Wild Animals Can Live Positive Lives
Much wild animal welfare research presumes that wild animals have more suffering than pleasant experiences throughout their lives. In this study, the authors argue that insufficient evidence backs up this assumption. They highlight the need for more empirical data based on the animals’ experiences, to develop more effective welfare interventions. The authors present three arguments for why wild animals’ lives are probably not as bad as most believe.
First, they claim that prey animals may not experience severe suffering when hunted. Many predators kill animals relatively quickly, and with minimal pain. Wild animals’ bodies may react to injury with a natural shock response, which numbs the pain to make escape easier and incidentally may make death less painful. Deaths are often quick, and those moments of suffering don’t outweigh the pleasure in the rest of the animal’s life.
Second, the authors argue that animals’ lives may be good. While animals experience hunger, sickness, and other kinds of suffering, these experiences may not be frequent or intense enough to outweigh their positive experiences. For example, prey animals probably don’t live in continuous fear. Although the presence of predators changes prey animals’ behavior, constant anxiety and stress wouldn’t be adaptive. Conversely, a wild animal’s life is full of natural pleasant experiences: affiliative and play behaviors; courtship; breeding; raising children; exploring the environment; and body sensations, like olfaction. Even suffering can lead to pleasure, because animals can overcome the suffering. For example, while hunger is painful, animals experience pleasure both from eating and from performing their natural hunting and foraging behaviors.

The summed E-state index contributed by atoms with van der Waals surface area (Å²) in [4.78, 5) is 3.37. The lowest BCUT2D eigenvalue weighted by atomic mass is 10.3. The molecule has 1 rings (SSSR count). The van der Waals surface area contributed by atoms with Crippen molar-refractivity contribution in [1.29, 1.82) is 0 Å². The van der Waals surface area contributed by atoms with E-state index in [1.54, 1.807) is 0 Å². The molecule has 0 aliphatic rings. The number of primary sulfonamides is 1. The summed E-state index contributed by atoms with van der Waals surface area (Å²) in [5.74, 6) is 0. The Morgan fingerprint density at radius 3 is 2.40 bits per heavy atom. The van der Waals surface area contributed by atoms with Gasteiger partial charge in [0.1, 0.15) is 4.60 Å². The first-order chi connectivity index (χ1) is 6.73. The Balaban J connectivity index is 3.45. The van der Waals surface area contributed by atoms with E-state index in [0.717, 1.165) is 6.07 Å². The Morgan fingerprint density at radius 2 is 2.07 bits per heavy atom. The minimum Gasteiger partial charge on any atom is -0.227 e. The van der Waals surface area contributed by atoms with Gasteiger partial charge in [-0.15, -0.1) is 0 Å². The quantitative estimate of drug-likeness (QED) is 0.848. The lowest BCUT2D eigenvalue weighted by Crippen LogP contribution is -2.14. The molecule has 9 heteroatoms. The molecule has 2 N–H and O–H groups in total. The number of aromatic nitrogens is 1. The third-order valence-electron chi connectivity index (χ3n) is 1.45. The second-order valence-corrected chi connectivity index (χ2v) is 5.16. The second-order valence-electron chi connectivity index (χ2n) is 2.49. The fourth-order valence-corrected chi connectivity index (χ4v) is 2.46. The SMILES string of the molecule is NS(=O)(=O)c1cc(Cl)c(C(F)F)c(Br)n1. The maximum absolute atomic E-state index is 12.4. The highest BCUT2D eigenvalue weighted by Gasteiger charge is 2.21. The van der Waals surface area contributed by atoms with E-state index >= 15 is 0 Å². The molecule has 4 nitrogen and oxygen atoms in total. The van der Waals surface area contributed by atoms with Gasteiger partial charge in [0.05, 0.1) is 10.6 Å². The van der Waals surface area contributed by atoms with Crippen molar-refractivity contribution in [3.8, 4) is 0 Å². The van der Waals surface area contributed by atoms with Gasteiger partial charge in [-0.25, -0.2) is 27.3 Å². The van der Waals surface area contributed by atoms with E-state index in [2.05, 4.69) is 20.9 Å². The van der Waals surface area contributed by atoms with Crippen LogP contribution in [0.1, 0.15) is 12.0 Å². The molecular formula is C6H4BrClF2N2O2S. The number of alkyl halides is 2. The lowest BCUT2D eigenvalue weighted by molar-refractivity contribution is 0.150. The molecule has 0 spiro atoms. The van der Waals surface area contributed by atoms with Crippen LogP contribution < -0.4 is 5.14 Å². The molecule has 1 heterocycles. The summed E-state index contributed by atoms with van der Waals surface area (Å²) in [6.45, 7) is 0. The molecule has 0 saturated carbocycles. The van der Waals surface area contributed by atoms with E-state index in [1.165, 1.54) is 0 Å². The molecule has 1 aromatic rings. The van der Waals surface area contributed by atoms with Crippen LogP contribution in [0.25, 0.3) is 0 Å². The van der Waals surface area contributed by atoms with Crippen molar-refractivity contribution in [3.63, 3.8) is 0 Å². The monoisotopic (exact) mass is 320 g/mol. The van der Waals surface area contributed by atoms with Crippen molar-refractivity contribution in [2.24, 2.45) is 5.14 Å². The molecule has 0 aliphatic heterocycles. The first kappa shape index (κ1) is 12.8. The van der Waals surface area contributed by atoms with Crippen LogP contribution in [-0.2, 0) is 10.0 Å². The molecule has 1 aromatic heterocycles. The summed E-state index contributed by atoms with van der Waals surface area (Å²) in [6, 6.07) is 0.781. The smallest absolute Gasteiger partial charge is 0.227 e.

Finally, although many species produce far more offspring than can survive to mate, we don’t know that members of those species have net-negative lives. Although animals who die before they get to mate live short lives, these animals can experience moments of pleasure, like exploring the environment and searching for food. By another token, if the animals who survive are sufficiently long-lived, the pleasure they experience may outweigh the suffering of the animals that died.
The authors point out that we need to be careful about welfare interventions aiming to alleviate wild animal suffering. They note that it’s likely fine to do interventions with a low risk of harming the ecosystem, such as vaccination, animal rescue, and feeding animals after natural disasters. However, they say we should avoid other types of interventions such as predator removal, eliminating parasitic species, or genetic engineering, when we don’t have enough knowledge about wild animals’ lives and welfare. Most of all, we should research wild animal welfare in order to better understand whether wild animals’ lives are good or bad and what the effect of our actions will actually be.